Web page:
I just started to get into using emacs org-mode, and was wondering if this is possible. I put the scheduled in brackets in the title as I am not specifically interested only in timestamps which are "scheduled" in an org-mode sense, but was hoping this would work with any timestamp. I imagine that I include something like the following in my .emacs
(setq org-log-note-headings '((state . "%s %t for %Q")))
%Q should represent the day the task was actually scheduled, but have no idea what I would have to use here (and if this is possible at all). In the org file I would then have a entry like
* TODO My task Next occurrence: <2015-10-02 Fri +1d>
which should when changing the state to DONE change to
* TODO My task - "DONE" [2015-09-30] for <2015-10-02 Fri> Notes on this... Next occurrence: <2015-10-03 Sat +1d>
An alternative I would also be happy with would be to have a function that shifts a recurring time stamp once by its rule (so in this case by one day) and inserts the corresponding note at the beginning so which would simply change the first example to
* TODO My task - <2015-10-02> ... Next occurrence: <2015-10-03 Sat +1d>
but here I have no idea how to start... Any suggestions appreciated.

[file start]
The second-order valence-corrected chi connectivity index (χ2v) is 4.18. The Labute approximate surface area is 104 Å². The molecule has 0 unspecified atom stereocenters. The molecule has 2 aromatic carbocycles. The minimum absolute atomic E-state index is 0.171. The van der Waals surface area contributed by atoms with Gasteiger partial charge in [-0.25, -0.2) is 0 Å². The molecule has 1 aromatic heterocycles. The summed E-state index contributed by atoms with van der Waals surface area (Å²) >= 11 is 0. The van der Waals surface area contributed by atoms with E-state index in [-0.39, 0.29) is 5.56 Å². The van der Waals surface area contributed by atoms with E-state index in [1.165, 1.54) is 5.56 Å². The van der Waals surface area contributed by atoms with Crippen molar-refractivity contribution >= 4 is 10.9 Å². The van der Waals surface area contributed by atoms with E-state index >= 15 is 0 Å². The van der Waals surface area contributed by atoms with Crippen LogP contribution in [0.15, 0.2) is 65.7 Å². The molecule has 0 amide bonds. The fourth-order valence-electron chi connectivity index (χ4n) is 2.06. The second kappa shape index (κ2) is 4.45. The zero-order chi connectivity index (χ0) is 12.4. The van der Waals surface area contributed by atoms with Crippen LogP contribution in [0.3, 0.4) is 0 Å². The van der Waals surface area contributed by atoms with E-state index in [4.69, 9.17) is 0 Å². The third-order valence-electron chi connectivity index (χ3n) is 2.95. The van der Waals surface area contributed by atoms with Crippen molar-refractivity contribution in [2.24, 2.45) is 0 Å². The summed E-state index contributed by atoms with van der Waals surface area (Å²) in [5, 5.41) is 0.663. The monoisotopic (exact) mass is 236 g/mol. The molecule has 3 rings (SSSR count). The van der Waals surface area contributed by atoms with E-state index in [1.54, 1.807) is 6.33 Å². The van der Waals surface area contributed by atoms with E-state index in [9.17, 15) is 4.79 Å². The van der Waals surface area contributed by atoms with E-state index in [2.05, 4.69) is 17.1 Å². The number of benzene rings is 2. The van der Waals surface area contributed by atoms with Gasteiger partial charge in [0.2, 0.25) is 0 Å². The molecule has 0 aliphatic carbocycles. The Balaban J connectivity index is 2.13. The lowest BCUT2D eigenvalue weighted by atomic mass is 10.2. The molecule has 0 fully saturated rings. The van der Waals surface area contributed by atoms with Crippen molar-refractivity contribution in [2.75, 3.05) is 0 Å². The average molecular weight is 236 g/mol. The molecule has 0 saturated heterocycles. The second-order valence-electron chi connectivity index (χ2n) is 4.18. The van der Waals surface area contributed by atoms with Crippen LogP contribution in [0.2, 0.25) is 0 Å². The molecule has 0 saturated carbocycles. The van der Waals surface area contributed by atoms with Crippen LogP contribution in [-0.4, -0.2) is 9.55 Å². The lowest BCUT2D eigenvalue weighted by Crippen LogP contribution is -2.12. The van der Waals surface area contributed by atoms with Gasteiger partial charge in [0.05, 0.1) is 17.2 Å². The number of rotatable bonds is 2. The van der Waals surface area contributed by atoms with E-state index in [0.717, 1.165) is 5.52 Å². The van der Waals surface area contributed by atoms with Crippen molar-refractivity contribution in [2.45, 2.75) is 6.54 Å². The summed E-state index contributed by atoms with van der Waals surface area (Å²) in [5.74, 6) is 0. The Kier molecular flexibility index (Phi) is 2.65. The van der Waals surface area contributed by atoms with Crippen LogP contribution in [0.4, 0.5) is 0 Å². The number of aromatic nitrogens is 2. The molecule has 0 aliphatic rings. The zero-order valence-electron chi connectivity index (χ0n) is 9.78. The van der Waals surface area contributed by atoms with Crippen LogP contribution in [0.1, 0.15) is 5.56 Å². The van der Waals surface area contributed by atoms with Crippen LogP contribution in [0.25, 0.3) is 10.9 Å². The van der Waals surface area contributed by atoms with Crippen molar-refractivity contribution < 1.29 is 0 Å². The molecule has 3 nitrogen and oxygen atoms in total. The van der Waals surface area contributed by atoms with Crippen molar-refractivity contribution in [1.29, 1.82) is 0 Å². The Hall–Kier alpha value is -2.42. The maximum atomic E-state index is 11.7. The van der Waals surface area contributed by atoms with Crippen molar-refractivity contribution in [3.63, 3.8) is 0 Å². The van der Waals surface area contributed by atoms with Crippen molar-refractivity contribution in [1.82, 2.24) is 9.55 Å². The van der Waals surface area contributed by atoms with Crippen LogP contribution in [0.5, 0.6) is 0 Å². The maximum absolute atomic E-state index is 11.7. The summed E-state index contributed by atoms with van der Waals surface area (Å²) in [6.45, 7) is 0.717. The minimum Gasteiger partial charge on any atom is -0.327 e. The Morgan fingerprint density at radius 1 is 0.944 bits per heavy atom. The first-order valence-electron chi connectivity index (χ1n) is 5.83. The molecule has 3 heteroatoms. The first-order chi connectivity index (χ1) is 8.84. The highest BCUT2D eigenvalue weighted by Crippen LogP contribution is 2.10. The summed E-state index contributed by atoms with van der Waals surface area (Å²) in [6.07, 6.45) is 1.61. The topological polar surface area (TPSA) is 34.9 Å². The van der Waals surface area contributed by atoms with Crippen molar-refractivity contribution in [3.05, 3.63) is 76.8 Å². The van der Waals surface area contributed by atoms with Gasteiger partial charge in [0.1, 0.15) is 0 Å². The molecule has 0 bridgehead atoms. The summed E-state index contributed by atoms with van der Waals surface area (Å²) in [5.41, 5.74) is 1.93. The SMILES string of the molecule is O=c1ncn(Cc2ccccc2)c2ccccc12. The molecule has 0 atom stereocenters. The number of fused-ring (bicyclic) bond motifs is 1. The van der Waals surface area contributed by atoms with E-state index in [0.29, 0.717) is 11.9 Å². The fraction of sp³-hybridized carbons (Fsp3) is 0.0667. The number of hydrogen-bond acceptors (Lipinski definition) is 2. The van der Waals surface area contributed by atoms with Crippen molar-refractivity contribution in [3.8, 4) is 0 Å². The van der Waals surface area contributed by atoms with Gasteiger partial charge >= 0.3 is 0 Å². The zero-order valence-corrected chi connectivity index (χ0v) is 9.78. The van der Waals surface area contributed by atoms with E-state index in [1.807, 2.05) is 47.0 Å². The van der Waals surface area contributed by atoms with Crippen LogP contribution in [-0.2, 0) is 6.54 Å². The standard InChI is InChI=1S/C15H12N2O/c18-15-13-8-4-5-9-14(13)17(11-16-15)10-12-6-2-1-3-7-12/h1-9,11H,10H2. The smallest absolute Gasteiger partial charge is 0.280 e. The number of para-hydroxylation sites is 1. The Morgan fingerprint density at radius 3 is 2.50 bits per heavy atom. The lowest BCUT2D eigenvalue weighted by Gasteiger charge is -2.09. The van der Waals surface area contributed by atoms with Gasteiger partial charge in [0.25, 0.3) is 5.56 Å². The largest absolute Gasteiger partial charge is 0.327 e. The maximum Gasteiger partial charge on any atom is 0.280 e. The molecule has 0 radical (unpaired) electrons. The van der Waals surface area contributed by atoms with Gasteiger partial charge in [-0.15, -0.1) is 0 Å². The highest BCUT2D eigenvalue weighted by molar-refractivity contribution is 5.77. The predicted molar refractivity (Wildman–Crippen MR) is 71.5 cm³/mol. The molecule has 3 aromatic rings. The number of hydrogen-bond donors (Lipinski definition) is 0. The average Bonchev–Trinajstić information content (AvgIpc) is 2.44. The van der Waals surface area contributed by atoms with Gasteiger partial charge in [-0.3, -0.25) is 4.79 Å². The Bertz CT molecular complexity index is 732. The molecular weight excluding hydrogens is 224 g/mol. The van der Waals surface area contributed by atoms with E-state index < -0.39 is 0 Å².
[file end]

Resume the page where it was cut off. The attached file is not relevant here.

Update: Ok, based on this: How to make org prompt for a timestamp, when changing state of a TODO?
I achieved a behaviour close to what I was looking for, using two functions
(defun org-todo-with-deadline (&optional arg) (interactive "P") (cl-letf* ((my-current-time (org-get-deadline-time nil)) ((symbol-function #'org-current-effective-time) #'(lambda () my-current-time))) (org-todo arg) )) (defun org-todo-with-schedule (&optional arg) (interactive "P") (cl-letf* ((my-current-time (org-get-scheduled-time nil)) ((symbol-function #'org-current-effective-time) #'(lambda () my-current-time))) (org-todo arg) ))
at least this works for SCHEDULED and DEADLINE marked entries, respectively. The downside is that it is not possible anymore to include the date when the state is changed (because this is temporally overwritten here) and it does not work with plain timestamps.